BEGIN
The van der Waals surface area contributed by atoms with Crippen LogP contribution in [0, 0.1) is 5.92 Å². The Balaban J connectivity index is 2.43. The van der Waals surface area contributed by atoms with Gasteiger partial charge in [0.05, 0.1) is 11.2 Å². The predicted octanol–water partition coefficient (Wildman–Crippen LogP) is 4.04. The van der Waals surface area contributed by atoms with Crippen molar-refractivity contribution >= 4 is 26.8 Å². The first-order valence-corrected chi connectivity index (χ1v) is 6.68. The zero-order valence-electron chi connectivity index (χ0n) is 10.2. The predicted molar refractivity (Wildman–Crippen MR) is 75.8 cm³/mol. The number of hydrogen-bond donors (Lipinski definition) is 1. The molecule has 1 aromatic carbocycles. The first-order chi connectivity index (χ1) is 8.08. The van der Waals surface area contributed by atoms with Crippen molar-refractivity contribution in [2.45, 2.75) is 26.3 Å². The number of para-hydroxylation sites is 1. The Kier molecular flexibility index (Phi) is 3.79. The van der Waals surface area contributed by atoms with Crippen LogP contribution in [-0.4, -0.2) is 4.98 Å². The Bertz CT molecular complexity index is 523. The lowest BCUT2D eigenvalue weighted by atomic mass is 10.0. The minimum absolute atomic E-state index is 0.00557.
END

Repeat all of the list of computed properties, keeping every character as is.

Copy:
The van der Waals surface area contributed by atoms with Crippen LogP contribution in [0, 0.1) is 5.92 Å². The Balaban J connectivity index is 2.43. The van der Waals surface area contributed by atoms with Gasteiger partial charge in [0.05, 0.1) is 11.2 Å². The predicted octanol–water partition coefficient (Wildman–Crippen LogP) is 4.04. The van der Waals surface area contributed by atoms with Crippen molar-refractivity contribution >= 4 is 26.8 Å². The first-order valence-corrected chi connectivity index (χ1v) is 6.68. The zero-order valence-electron chi connectivity index (χ0n) is 10.2. The predicted molar refractivity (Wildman–Crippen MR) is 75.8 cm³/mol. The number of hydrogen-bond donors (Lipinski definition) is 1. The molecule has 1 aromatic carbocycles. The first-order chi connectivity index (χ1) is 8.08. The van der Waals surface area contributed by atoms with Crippen molar-refractivity contribution in [2.45, 2.75) is 26.3 Å². The number of para-hydroxylation sites is 1. The Kier molecular flexibility index (Phi) is 3.79. The van der Waals surface area contributed by atoms with Crippen LogP contribution in [-0.4, -0.2) is 4.98 Å². The Bertz CT molecular complexity index is 523. The lowest BCUT2D eigenvalue weighted by atomic mass is 10.0. The minimum absolute atomic E-state index is 0.00557.